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For ERP LN feature pack upgrade, what method of install are you using?
Installation Wizard into existing VRC
Installation Wizard into new VRC
Manual into existing VRC
Manual into new VRC
Total votes: 43

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Industry & Technology

Audi teases the Q8 again, this time in an action-movie web series - Roadshow - News - May 21, 2018 - 3:58pm
The first episode of a five-part thriller doesn’t really do much to show off the Q8.

Buick’s Smart Driver explains why my gas mileage sucks—and my editor’s doesn’t

Ars Technica - May 21, 2018 - 3:58pm

Enlarge (credit: Buick)

Everyone thinks they're a good driver. Despite this, the annual death toll on our roads keeps going up—despite ever-safer vehicles—and human error is to blame for 97 percent of all fatal crashes. Bad driving isn't just about crashes, though; racing from stoplight to stoplight is bad for the planet, since it adds unnecessary carbon to our atmosphere at a time when we can ill afford it. In the age of the connected car, it has become trivial to quantify just how good or bad a driver one is; for some time now, some insurance companies have been supplying customers with plug-in devices that can track their driving and—assuming it's good—offer a discount as a result. But you don't even need one of those dongles to do that, as some new cars can do that tracking on their own.

A while back, we tested out a Buick Enclave that comes with a feature called Teen Driver that lets parents monitor their offspring remotely behind the wheel. And, as it turns out, there's an adult version, too—it's called Smart Driver.

Smart Driver leverages General Motors' OnStar platform. Sensors on the car record events like hard braking, hard acceleration, high-speed driving, late-night driving, and fuel economy, uploading that data to OnStar's cloud where it can be accessed via the myBuick app.

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High-end router flinger DrayTek admits to zero day in bunch of Vigor kit

The Register - May 21, 2018 - 3:49pm
'It may be possible for an attacker to intercept your router'

Taiwanese network kit maker DrayTek has 'fessed up to a vulnerability in a large number of its routers which could allow miscreants to hijack internet traffic or steal personal data.…

High-end router flinger DrayTek admits to zero day in bunch of Vigor kit

The Register - May 21, 2018 - 3:49pm
'It may be possible for an attacker to intercept your router'

Taiwanese network kit maker DrayTek has 'fessed up to a vulnerability in a large number of its routers which could allow miscreants to hijack internet traffic or steal personal data.…

The 'affordable' Tesla Model 3 is still months away - Roadshow - News - May 21, 2018 - 3:42pm
Model 3 production rates are the biggest thing standing between the public and the $35,000 Tesla.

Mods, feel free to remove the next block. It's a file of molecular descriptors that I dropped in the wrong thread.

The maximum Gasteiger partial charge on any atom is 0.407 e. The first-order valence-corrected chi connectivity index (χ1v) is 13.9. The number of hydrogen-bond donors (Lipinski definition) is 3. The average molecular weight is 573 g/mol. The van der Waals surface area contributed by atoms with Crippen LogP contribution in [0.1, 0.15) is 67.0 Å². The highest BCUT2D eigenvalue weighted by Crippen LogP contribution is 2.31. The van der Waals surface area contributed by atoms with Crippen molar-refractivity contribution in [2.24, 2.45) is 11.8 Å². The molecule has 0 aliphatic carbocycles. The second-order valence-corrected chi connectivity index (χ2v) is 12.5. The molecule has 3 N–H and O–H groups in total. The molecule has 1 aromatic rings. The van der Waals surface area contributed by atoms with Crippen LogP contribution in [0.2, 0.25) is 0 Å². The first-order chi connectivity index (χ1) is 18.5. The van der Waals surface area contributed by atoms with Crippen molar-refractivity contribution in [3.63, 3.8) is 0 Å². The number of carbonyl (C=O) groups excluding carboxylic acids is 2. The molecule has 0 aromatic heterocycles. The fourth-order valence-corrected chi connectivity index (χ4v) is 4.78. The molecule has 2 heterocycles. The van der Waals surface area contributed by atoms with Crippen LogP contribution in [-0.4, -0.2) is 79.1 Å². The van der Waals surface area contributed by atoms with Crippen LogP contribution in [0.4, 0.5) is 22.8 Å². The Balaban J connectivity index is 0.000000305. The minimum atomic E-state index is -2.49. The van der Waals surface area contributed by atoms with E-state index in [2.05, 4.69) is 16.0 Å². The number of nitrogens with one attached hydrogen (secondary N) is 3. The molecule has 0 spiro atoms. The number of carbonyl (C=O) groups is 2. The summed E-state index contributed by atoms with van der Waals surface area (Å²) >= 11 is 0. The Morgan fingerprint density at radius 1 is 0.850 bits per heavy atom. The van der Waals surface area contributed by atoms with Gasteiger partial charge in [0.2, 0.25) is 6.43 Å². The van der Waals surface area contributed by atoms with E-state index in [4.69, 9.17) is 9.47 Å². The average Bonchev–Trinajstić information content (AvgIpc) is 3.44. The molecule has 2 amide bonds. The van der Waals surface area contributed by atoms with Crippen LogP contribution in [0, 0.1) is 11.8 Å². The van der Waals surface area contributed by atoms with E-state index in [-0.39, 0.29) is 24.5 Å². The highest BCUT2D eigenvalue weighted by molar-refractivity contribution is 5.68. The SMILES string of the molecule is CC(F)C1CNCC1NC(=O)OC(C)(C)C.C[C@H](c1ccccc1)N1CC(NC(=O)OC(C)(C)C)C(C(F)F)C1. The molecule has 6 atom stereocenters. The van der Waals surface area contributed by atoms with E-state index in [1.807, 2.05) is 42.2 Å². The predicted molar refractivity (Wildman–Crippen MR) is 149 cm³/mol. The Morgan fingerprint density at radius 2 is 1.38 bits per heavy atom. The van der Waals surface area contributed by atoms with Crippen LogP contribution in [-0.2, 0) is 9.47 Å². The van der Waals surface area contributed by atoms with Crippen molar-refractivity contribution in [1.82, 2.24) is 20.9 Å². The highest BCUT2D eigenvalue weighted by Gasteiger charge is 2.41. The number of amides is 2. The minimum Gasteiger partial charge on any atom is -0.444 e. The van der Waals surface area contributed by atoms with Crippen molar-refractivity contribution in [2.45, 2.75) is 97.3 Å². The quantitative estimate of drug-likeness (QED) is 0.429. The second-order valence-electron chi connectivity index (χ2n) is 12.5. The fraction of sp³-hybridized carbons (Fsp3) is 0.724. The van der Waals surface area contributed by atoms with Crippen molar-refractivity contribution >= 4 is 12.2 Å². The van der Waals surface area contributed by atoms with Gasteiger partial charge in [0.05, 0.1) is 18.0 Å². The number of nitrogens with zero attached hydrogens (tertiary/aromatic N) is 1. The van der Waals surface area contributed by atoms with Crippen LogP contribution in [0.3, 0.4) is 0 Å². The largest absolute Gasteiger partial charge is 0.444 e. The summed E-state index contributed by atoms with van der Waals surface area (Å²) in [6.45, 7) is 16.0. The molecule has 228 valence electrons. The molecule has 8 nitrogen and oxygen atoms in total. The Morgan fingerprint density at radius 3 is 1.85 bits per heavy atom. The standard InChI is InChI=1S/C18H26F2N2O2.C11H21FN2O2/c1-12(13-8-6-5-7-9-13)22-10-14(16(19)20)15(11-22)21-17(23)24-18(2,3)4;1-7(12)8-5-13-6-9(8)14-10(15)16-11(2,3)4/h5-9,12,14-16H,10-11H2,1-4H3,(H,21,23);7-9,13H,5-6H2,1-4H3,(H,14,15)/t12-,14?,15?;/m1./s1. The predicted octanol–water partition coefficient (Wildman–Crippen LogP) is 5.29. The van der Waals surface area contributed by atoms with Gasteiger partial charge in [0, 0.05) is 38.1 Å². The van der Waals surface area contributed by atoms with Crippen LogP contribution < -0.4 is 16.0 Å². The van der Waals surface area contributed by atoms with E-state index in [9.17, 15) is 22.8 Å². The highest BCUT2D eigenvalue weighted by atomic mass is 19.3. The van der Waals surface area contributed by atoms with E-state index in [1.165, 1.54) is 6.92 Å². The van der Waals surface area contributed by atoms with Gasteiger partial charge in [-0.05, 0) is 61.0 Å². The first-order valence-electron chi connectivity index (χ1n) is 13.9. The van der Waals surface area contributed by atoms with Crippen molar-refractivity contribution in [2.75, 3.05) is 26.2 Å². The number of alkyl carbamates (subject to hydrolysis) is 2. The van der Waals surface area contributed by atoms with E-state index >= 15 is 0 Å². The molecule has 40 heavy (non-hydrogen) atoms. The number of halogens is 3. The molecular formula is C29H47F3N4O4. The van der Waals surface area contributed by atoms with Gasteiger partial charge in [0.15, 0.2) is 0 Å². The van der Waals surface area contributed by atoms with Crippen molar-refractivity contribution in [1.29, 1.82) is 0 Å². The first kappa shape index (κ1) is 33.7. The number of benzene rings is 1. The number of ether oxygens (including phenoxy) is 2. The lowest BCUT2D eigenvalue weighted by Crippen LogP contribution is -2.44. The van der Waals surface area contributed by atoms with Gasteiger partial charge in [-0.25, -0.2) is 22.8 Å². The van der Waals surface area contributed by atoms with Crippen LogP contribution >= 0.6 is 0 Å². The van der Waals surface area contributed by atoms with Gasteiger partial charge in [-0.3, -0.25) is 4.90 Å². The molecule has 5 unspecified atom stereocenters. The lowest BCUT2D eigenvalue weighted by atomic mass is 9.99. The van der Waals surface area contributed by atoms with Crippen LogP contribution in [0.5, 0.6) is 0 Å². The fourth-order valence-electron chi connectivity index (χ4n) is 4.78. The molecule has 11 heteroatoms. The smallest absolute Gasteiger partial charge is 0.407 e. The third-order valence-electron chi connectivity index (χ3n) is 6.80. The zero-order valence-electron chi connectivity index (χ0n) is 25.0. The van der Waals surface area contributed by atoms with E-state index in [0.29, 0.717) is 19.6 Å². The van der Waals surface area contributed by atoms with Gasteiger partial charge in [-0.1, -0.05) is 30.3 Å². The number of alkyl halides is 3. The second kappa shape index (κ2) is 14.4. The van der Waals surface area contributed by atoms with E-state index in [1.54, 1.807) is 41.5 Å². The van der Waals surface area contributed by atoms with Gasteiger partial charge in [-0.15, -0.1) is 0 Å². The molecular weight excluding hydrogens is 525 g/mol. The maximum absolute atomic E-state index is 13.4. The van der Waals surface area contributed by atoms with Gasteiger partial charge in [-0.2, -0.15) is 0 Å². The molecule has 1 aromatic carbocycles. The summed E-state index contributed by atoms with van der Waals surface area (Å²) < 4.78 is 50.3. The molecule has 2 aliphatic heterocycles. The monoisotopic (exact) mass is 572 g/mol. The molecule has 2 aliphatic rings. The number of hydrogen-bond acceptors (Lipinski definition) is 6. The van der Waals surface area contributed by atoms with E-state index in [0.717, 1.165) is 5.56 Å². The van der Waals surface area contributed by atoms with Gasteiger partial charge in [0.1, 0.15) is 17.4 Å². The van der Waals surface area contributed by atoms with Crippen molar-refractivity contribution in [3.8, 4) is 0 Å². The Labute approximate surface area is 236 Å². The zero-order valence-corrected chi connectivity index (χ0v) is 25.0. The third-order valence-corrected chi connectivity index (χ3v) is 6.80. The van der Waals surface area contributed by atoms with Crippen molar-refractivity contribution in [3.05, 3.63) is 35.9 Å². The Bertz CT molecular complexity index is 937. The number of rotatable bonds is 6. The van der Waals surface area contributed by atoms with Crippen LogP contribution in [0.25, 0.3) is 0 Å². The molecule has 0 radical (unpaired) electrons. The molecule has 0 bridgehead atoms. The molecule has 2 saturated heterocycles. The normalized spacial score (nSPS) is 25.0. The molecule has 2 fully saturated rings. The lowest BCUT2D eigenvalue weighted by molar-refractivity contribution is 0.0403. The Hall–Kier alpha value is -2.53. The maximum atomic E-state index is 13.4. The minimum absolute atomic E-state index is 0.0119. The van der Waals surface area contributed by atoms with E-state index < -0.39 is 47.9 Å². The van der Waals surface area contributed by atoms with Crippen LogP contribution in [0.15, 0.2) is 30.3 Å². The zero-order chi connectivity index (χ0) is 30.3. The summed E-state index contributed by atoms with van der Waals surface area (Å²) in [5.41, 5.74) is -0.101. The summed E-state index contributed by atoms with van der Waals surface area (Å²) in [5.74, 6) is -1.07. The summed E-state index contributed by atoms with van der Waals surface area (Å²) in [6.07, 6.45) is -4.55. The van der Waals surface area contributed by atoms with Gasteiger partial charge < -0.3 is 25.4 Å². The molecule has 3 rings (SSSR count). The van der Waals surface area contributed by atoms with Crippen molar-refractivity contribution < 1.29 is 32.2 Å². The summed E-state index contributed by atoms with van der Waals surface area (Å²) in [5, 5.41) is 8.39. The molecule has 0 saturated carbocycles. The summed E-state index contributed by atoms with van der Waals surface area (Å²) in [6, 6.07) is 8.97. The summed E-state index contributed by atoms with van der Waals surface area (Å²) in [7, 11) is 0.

Apple might launch cheaper HomePod under Beats brand - CNET - News - May 21, 2018 - 3:34pm
The latest scuttlebutt has Apple producing a $200 HomePod and thinking different about its branding.

Apple Powerbeats headphones in 'sweat-proof' legal action

BBC Technology News - May 21, 2018 - 3:21pm
A group claims that the headphones' battery life is not as strong as advertised.

Slurp up patient data for algos that will detect cancer early, says UK PM

The Register - May 21, 2018 - 3:21pm
Hitches NHS cart to data, AI bandwagon, as medical groups urge patient choice

The UK prime minister has been wooed by the promises made by proponents of artificial intelligence, today pledging more use of algorithms and data-crunching in the health service.…

Elon Musk's LA Loop spectacle left me dazzled and confused - CNET - News - May 21, 2018 - 3:16pm
At times rambling and meandering, Musk still managed to be engaging. Here's what it's like to watch him live.

Apple cracks down on CallKit-enabled apps in China’s App Store

Ars Technica - May 21, 2018 - 3:16pm

Enlarge (credit: ymgerman / Getty Images News)

A new group of apps in China's App Store is facing scrutiny from Apple. According to a report from 9to5Mac, the iPhone maker is curtailing apps with CallKit framework due to a "newly enforced regulation" from the Chinese Ministry of Industry and Information Technology. Apple started sending notices to developers whose apps use the CallKit framework, notifying them that CallKit functionality isn't allowed in China due to the new regulations. Developers reportedly have two options: remove CallKit framework from their apps, or remove their apps from China's App Store entirely.

Apple introduced CallKit with iOS 10. It allows developers to build calling services into related applications, but it doesn't actually make calls. CallKit provides the interface, allowing the application to have a more native look, while developers can use a VoIP system on the back-end to handle making the calls.

The Chinese government frowns upon VoIP services, since they can allow users to bypass surveillance measures that the government has put in place. It's believed that Skype was removed from the App Store for a similar reason last year. The popular Chinese chat app WeChat supported Apple's CallKit briefly, but the functionality was removed shortly after implementation.